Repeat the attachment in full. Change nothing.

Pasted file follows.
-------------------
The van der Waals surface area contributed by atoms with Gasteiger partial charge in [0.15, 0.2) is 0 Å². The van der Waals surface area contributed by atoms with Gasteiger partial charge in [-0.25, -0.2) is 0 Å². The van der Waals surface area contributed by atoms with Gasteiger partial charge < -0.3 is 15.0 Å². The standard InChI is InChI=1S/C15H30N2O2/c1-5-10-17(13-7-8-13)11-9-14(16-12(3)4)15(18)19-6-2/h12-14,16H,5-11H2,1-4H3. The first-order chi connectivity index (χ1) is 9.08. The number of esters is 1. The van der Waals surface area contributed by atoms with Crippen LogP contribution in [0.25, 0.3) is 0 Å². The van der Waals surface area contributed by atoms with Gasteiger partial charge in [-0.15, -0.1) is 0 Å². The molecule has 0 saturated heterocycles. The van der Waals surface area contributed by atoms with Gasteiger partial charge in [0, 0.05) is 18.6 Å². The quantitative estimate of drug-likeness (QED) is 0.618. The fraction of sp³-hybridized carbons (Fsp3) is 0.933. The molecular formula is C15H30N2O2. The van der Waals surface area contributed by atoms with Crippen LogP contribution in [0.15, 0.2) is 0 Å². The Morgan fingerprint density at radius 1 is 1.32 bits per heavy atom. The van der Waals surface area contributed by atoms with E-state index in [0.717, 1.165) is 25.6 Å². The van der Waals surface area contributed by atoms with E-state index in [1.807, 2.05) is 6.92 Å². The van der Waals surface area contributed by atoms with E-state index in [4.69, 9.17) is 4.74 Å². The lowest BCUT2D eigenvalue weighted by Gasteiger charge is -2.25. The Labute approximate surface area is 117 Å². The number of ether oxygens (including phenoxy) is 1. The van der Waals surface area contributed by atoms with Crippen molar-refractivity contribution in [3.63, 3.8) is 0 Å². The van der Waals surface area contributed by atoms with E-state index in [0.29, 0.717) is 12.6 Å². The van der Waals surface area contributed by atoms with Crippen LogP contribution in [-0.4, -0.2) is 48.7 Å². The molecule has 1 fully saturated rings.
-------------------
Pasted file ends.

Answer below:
The van der Waals surface area contributed by atoms with Gasteiger partial charge in [0.15, 0.2) is 0 Å². The van der Waals surface area contributed by atoms with Gasteiger partial charge in [-0.25, -0.2) is 0 Å². The van der Waals surface area contributed by atoms with Gasteiger partial charge < -0.3 is 15.0 Å². The standard InChI is InChI=1S/C15H30N2O2/c1-5-10-17(13-7-8-13)11-9-14(16-12(3)4)15(18)19-6-2/h12-14,16H,5-11H2,1-4H3. The first-order chi connectivity index (χ1) is 9.08. The number of esters is 1. The van der Waals surface area contributed by atoms with Crippen LogP contribution in [0.25, 0.3) is 0 Å². The van der Waals surface area contributed by atoms with Gasteiger partial charge in [-0.15, -0.1) is 0 Å². The molecule has 0 saturated heterocycles. The van der Waals surface area contributed by atoms with Gasteiger partial charge in [0, 0.05) is 18.6 Å². The quantitative estimate of drug-likeness (QED) is 0.618. The fraction of sp³-hybridized carbons (Fsp3) is 0.933. The molecular formula is C15H30N2O2. The van der Waals surface area contributed by atoms with Crippen LogP contribution in [0.15, 0.2) is 0 Å². The Morgan fingerprint density at radius 1 is 1.32 bits per heavy atom. The van der Waals surface area contributed by atoms with E-state index in [0.717, 1.165) is 25.6 Å². The van der Waals surface area contributed by atoms with E-state index in [1.807, 2.05) is 6.92 Å². The van der Waals surface area contributed by atoms with E-state index in [4.69, 9.17) is 4.74 Å². The lowest BCUT2D eigenvalue weighted by Gasteiger charge is -2.25. The Labute approximate surface area is 117 Å². The number of ether oxygens (including phenoxy) is 1. The van der Waals surface area contributed by atoms with Crippen molar-refractivity contribution in [3.63, 3.8) is 0 Å². The van der Waals surface area contributed by atoms with E-state index in [0.29, 0.717) is 12.6 Å². The van der Waals surface area contributed by atoms with Crippen LogP contribution in [-0.4, -0.2) is 48.7 Å². The molecule has 1 fully saturated rings.